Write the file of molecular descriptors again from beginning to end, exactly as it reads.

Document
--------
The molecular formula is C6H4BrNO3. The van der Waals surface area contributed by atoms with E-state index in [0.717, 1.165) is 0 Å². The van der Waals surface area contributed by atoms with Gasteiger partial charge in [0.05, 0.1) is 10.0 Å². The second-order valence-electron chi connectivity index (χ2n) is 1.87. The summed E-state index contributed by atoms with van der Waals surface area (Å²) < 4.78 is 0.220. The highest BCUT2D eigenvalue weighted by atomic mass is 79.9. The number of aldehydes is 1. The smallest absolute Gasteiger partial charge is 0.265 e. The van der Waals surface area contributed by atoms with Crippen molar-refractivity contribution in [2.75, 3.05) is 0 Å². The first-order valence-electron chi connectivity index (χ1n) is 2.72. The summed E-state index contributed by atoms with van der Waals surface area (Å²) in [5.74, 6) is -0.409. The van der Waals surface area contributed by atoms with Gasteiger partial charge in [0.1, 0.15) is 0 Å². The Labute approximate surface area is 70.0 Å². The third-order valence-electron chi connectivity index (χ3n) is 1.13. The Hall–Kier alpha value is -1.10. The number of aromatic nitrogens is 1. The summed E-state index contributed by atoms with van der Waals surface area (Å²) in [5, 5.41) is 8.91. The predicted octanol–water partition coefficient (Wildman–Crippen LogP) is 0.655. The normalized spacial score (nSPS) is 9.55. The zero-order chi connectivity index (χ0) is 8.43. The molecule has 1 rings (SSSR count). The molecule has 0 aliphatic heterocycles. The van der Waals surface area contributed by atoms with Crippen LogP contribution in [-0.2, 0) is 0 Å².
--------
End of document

The molecular formula is C6H4BrNO3. The van der Waals surface area contributed by atoms with E-state index in [0.717, 1.165) is 0 Å². The van der Waals surface area contributed by atoms with Gasteiger partial charge in [0.05, 0.1) is 10.0 Å². The second-order valence-electron chi connectivity index (χ2n) is 1.87. The summed E-state index contributed by atoms with van der Waals surface area (Å²) < 4.78 is 0.220. The highest BCUT2D eigenvalue weighted by atomic mass is 79.9. The number of aldehydes is 1. The smallest absolute Gasteiger partial charge is 0.265 e. The van der Waals surface area contributed by atoms with Crippen molar-refractivity contribution in [2.75, 3.05) is 0 Å². The first-order valence-electron chi connectivity index (χ1n) is 2.72. The summed E-state index contributed by atoms with van der Waals surface area (Å²) in [5.74, 6) is -0.409. The van der Waals surface area contributed by atoms with Gasteiger partial charge in [0.1, 0.15) is 0 Å². The Labute approximate surface area is 70.0 Å². The third-order valence-electron chi connectivity index (χ3n) is 1.13. The Hall–Kier alpha value is -1.10. The number of aromatic nitrogens is 1. The summed E-state index contributed by atoms with van der Waals surface area (Å²) in [5, 5.41) is 8.91. The predicted octanol–water partition coefficient (Wildman–Crippen LogP) is 0.655. The normalized spacial score (nSPS) is 9.55. The zero-order chi connectivity index (χ0) is 8.43. The molecule has 1 rings (SSSR count). The molecule has 0 aliphatic heterocycles. The van der Waals surface area contributed by atoms with Crippen LogP contribution in [-0.2, 0) is 0 Å².